Following a three-year wait to finally receive a starting opportunity in the NFL, linebacker
Dunbar finished his first season as a starter with 90 tackles, a sack, two forced fumbles and seven passes defended in 14 starts. Those 14 starts were more than he had in his first three seasons combined.
Finally, Dunbar felt like he had made an impact on the defense and was poised to settle into a more regular role in the lineup. It was quite a step up for a player who the previous year hadn’t even received a tender offer as a restricted free agent.
But the Saints made Dunbar no promises entering this offseason and when he became an unrestricted free agent for the first time in his career, he went looking for two things: a defense in which he could feel comfortable and an opportunity to become a full time starter.
Dunbar found both in St. Louis, signing a two-year contract with the Rams in early April.
“My connection with (linebackers coach) Blake Williams was one of the things that got me out here,” Dunbar said. “I know Blake, Blake is a good guy. I had a great opportunity to come here and have a position to play and start and make an impact on a defense so I thought it was the best opportunity and that’s why I took it.”
Indeed, Dunbar found that perfect mix of comfort and opportunity with the Rams despite interest from other teams looking for help at linebacker.
Dunbar spent his first four seasons with Williams and his father Gregg Williams in New Orleans where he became acclimated with the same defense now being run in St. Louis.
In fact, Dunbar played all three linebacker positions in this system and has enough knowledge of each spot that he could conceivably play MIC, WIL or SAM without any hiccups.
The relationship Dunbar forged with Williams made him feel comfortable with the Rams on a number of levels and made signing in St. Louis something of a slam dunk.
Upon meeting head coach Jeff Fisher, Dunbar was further sold on the idea of the Rams.
“I had heard a lot of good things about coach Fisher from coaches and players,” Dunbar said. “He’s a no nonsense kind of guy and he gets out there and gives his players an opportunity to play with a little bit of a free spirit so that’s something that definitely attracts me. If you can be under that type of tutelage, that kind of attracts you as a player.”
Despite those strong relationships, nothing attracted Dunbar to the Rams more than the vast land of opportunity that awaited him at the linebacker position.
At the time of his signing, the Rams had just three linebackers –
In other words, there was a bright flashing vacancy sign on both outside linebacker positions. Considering his familiarity with the defense at all three spots, Dunbar found a situation in which he’d almost certainly step into the starting group on his arrival.
“That’s the main thing with me coming to St. Louis is just the opportunity,” Dunbar said. “That was my No. 1 priority, which meant more to me than money. It was just about the opportunity to get a chance to play and to make an impact on a defense. That’s what I wanted most and that’s what I was able to get here.”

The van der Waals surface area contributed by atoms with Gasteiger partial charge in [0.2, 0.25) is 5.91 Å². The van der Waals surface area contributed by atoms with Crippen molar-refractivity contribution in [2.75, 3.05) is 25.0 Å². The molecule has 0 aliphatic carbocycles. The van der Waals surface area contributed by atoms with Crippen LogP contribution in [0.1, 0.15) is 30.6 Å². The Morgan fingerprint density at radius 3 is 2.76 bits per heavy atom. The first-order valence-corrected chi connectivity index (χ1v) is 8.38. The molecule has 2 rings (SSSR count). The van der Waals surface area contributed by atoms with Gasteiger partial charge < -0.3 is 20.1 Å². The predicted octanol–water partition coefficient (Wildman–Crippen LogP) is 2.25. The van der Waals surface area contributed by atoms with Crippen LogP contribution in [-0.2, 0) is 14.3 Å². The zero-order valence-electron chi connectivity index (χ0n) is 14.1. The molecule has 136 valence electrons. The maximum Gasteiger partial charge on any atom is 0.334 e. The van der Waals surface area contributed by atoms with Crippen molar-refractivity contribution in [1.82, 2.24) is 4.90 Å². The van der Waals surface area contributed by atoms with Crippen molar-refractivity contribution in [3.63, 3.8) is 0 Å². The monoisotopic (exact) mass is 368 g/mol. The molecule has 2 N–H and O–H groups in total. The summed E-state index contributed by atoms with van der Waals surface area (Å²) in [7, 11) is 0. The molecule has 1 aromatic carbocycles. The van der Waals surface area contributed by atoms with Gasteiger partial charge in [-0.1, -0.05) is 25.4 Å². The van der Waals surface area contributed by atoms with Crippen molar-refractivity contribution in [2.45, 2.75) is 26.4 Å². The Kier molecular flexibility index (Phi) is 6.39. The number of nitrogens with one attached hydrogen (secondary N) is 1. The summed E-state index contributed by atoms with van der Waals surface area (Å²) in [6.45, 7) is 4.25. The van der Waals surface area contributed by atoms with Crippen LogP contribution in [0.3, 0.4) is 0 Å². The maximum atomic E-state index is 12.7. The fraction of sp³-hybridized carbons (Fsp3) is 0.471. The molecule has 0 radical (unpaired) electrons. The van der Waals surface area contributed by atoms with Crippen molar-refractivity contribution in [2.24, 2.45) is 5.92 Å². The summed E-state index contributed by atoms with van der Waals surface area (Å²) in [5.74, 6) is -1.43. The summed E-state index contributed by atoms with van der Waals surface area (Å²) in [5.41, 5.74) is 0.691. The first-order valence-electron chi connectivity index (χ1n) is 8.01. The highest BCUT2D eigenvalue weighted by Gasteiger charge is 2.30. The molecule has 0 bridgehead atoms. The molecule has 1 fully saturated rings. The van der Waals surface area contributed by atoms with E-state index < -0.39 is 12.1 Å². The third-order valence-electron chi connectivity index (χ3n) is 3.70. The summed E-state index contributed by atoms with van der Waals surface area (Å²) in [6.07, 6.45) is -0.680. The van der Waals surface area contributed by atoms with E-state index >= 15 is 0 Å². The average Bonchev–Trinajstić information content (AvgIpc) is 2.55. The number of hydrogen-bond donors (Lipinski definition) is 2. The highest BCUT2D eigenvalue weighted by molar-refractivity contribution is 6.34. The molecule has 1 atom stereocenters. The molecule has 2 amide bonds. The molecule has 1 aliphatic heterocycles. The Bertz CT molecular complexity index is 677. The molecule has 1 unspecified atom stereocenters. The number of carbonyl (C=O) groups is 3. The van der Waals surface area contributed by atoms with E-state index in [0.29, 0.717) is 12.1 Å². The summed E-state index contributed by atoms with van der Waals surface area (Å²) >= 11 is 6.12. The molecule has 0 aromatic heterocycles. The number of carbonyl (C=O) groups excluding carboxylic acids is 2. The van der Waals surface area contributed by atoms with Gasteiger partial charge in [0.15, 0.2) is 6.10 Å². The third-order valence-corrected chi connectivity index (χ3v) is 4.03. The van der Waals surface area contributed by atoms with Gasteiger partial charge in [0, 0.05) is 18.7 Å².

Although the bulk of Dunbar’s NFL starts have come in the middle, it’s the one position that he’s not likely to play in St. Louis because of Laurinaitis’ presence though he could potentially serve as a backup in the middle should Laurinaitis have injuries.
During the first couple of weeks of Organized Team Activities, Dunbar has worked almost exclusively on the weak side. At 6 foot, 226 pounds, Dunbar is an athletic, aggressive type who is considered capable of making plays from sideline to sideline.
It’s not a certainty that Dunbar will stay on the weak side though it’s been his home in the early going. Fisher likes that Dunbar can step in just about anywhere.
“He played very well in the system and he's played all three positions in the system,” Fisher said. “So that gives us flexibility there. We can plug him wherever. And right now, he's an asset as the defense goes in because he has a good understanding of it.”
Dunbar showed a bit of a preference toward playing in the middle because that’s where he can see the big picture of the defense but indicates no worries about working on the outside. He played on the strong side for most of his chances before 2011.
“I’m just here to play ball,” Dunbar said. ‘Whatever they need me to do, I’m ready to do. I’m familiar with all three linebacker positions, I understand my reads at those three positions so I am ready to do whatever coach Fisher wants me to do here.”
Dunbar – whose first name comes from a combination of his cousin Joe and his uncle Lonnie – said the defensive scheme the Rams are using isn’t easy to comprehend for a linebacker but it does become easier as you get comfortable.
Learning it from the inside out has sped up that process for Dunbar.
“You have to see it through the position you are playing because they are all different reads,” Dunbar said. “Every position kind of looks different. In this defense it’s a little easier to play MIC linebacker because you can see the whole thing and then playing outside you have to see it in parts. It’s a little complicated but once you learn the whole playbook, it’s a lot easier, they are almost interchangeable.”
Now, with his first real opportunity to go through an offseason as a projected starter, Dunbar is hoping that for once, his role doesn’t have to change much.